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Retired dentist Dr. Richard Edelstein is one of about 5.3 million Americans currently stricken with Alzheimer’s disease, though his is a special case of sorts. Living with his wife Phyllis in their Long Island home, Dr. Edelstein’s dementia gradually progressed to something far more disturbing in specific terms.

Mrs. Edelstein started to notice that her husband was becoming more negative about a lot of things, even routine ones. There was also a time when he tried to strike his caregiver, and when he lunged towards the TV as if he wanted to beat up the bad guy in a show they were watching. All of these situations explicitly indicate that the patient is experiencing Alzheimer’s aggression, which is one of the toughest things to understand in dementia patients.

Such situations have prompted many families of Alzheimer’s patients to hire home health care services, like what’s offered by companies such as Homewatch CareGivers Atlanta North to residents of Alpharetta, GA. If your loved one exhibits dementia aggression, it can be tough to know whether help is needed, but understanding the entire situation may provide a clue.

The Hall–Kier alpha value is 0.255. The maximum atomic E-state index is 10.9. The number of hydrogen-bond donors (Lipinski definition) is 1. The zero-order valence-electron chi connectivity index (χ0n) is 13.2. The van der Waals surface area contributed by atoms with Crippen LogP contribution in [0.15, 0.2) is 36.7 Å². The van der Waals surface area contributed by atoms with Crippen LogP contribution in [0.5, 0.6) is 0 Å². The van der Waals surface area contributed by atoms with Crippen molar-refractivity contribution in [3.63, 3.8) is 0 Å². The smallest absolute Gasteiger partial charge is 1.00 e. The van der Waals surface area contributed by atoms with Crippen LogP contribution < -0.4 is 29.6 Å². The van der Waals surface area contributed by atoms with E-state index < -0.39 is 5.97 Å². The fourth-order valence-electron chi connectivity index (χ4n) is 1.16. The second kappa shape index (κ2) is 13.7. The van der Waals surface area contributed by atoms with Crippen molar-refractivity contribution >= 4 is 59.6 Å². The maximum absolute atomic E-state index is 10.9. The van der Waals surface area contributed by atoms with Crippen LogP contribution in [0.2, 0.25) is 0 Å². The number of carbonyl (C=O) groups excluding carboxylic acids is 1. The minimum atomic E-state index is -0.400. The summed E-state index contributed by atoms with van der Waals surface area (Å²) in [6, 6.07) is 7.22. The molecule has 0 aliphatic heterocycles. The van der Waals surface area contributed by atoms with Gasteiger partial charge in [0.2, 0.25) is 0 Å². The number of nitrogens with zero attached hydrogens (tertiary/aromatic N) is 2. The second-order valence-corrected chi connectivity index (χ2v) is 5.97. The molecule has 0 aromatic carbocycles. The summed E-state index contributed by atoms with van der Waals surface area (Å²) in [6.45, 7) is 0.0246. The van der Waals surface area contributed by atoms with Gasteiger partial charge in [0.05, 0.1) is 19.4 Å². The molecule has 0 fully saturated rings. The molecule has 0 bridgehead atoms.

First, what causes the behavior? According to a study conducted by researchers from the University of Kansas, recognition was the strongest culprit—that is, patients typically lash out if they forget what something was, what’s inside something, or anything within such bounds.

The patient may also be suffering from some physical discomfort and may not find the words to properly describe it, which then causes frustration. Side effects from taking one too many medications are also probable, as well as a lack/excess of sensory stimulation from the immediate environment. Furthermore, it has also been reported that certain hallucinations or delusions are also to blame.

So how can this be dealt with? On a loved one’s part, there are various courses of action, and perhaps the best one is to try and keep the person secure, calm, and comfortable, and maintaining a basic household routine to eliminate confusion. In the heat of the moment, family members should always stay calm and avoid arguing with the patient.

As a final resort, it doesn’t hurt to call for help. Should the behaviors come all too often or during specific daily activities (i.e. bathing or dressing), a good amount of third-party assistance will do. It helps to consider (or at least stay open-minded about) hiring professional home care from in or around Alpharetta to give you a reliable fallback option.

Source:

When Aggression Follows Dementia, The New York Times, July 12, 2013

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